Tuesday, March 31, 2009

Citing a self-help book

I've noticed several articles cite that procrastination rates may be "as high as ninety-five percent." My impression was that this number was frequently cited because it was the highest, not because it was the most accurate. I flipped to the reference page. The reference? Overcoming Procrastination, published by the Institute for Rational Living. I was a bit concerned that we were citing a book here, not a study. And not the most scholarly sounding book at that.

I requested the book. I opened it to the first page. Here's the opening:
How many college-level individuals procrastinate? Often? Seriously? No one seems to know. Incredibly, this important question has not inspired many factual studies. Our guess? About ninety-five percent. (Ellis and Knaus 1)
So it's just a guess? And this thirty-year-old guess is still being cited? The authors aren't even researchers; they're psychotherapists. Which is not to say they don't know what they're talking about, but rather to ask why on earth serious researchers keep citing them instead of doing some actual research on the numbers. I wonder if some of the citations were borrowed from other sources without checking the original source. It's not a scholarly source. It's a self-help book.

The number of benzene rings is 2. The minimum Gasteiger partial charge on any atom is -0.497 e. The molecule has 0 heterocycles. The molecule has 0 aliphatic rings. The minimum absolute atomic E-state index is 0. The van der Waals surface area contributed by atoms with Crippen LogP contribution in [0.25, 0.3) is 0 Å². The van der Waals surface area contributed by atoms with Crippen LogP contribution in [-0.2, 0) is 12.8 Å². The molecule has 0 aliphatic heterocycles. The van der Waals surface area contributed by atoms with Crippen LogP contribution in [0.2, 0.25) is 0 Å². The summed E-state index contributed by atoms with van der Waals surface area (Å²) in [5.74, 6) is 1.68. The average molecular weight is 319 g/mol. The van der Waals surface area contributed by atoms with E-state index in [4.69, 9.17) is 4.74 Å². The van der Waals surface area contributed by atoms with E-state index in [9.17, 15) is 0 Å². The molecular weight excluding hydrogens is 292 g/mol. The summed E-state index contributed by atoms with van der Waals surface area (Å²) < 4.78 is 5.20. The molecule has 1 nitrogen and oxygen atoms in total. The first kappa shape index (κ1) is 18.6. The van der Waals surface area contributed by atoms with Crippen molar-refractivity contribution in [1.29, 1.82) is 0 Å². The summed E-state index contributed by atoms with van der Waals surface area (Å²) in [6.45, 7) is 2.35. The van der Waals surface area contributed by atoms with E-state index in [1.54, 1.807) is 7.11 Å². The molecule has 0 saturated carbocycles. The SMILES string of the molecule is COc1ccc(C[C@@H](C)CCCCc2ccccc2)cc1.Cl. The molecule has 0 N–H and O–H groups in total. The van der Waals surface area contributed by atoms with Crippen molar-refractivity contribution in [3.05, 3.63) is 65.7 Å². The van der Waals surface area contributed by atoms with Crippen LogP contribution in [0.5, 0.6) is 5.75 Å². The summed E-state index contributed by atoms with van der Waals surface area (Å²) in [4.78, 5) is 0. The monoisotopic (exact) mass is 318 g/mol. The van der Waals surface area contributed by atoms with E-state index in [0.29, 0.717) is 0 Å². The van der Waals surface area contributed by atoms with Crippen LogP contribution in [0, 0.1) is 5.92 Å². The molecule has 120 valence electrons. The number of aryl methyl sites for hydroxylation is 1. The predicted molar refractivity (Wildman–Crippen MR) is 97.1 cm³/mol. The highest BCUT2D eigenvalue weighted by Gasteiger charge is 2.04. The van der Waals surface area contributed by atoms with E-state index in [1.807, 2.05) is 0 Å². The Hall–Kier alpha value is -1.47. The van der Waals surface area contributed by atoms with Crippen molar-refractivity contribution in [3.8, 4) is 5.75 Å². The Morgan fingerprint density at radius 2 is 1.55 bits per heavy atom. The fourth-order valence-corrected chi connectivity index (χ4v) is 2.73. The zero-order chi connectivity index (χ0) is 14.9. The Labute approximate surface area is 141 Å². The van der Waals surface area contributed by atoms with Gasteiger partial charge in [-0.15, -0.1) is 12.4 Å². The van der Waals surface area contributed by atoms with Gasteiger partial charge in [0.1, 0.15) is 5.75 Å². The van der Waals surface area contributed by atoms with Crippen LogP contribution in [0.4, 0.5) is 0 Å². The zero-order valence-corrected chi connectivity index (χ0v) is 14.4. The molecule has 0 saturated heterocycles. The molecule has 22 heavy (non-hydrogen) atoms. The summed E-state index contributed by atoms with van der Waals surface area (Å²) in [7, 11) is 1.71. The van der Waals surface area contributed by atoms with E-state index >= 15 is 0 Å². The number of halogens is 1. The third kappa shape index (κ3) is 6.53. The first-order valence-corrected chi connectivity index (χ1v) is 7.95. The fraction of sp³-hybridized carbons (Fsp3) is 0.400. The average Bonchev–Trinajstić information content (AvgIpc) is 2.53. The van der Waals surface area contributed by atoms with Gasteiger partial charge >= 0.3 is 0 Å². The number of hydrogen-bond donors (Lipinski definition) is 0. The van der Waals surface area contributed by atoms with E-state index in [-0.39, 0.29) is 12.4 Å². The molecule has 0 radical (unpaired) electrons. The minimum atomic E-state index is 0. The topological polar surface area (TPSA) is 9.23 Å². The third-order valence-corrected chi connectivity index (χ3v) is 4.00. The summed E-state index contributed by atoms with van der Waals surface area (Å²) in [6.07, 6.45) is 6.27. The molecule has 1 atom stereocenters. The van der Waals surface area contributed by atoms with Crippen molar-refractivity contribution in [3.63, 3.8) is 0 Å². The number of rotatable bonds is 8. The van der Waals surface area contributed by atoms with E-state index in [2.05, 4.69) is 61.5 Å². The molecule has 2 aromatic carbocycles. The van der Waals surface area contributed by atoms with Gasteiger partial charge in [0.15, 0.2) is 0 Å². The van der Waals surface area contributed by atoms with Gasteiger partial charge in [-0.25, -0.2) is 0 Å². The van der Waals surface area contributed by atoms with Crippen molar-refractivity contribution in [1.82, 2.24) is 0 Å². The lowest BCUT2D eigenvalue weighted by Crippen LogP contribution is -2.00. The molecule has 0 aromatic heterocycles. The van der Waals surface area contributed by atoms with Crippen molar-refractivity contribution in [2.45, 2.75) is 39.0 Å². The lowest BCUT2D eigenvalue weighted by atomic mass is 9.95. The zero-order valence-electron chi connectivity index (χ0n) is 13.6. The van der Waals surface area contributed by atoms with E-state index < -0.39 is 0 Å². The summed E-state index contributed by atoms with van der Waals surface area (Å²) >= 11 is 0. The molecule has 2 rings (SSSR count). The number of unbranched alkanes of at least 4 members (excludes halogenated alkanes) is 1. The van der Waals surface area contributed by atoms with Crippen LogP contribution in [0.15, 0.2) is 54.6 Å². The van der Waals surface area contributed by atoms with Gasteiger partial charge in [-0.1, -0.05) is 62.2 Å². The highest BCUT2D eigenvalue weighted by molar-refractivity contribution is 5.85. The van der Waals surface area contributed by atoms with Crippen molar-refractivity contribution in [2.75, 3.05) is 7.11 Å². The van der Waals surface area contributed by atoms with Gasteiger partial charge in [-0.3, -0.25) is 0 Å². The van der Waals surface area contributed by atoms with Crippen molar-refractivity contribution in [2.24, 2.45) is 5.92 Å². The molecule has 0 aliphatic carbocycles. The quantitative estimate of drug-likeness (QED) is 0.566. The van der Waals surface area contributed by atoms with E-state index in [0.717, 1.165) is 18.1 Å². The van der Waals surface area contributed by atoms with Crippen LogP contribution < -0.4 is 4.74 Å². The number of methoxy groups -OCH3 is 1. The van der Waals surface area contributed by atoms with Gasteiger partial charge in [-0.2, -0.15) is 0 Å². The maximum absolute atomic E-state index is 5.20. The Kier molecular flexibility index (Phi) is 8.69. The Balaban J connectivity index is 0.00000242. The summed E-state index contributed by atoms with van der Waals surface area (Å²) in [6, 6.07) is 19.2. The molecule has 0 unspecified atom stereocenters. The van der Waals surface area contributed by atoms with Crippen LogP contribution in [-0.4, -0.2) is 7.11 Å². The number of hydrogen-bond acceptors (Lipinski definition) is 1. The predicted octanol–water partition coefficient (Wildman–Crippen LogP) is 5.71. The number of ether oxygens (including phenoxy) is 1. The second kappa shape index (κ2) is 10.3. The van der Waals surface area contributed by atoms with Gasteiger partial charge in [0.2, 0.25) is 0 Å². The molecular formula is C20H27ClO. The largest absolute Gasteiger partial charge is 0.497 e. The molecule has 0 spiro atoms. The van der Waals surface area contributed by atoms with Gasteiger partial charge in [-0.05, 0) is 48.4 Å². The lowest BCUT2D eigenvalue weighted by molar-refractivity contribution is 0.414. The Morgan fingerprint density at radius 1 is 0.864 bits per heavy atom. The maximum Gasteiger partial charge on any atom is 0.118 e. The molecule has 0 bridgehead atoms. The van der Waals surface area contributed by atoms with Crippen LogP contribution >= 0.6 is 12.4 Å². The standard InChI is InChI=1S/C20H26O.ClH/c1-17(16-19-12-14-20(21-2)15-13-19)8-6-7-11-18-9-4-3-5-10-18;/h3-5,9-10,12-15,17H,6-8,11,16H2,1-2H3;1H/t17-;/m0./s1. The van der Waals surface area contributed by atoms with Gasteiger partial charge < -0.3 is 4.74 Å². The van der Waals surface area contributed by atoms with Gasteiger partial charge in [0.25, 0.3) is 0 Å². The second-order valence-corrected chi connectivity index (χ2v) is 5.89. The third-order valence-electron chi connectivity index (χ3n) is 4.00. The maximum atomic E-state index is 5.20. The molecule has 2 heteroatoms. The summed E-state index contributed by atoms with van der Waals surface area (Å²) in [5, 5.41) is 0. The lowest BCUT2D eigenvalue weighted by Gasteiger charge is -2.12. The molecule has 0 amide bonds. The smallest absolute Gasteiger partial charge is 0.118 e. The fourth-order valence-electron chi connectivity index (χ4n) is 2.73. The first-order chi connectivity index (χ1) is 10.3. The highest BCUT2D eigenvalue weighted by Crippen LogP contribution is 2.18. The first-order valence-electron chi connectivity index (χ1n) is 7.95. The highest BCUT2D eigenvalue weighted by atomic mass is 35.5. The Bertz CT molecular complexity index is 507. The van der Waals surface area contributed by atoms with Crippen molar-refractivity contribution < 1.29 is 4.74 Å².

Work Cited

Ellis, Albert, and William J. Knaus. Overcoming Procrastination, or How to Think and Act Rationally in Spite of Life's Inevitable Hassles. New York: Institute for Rational Living, 1977.

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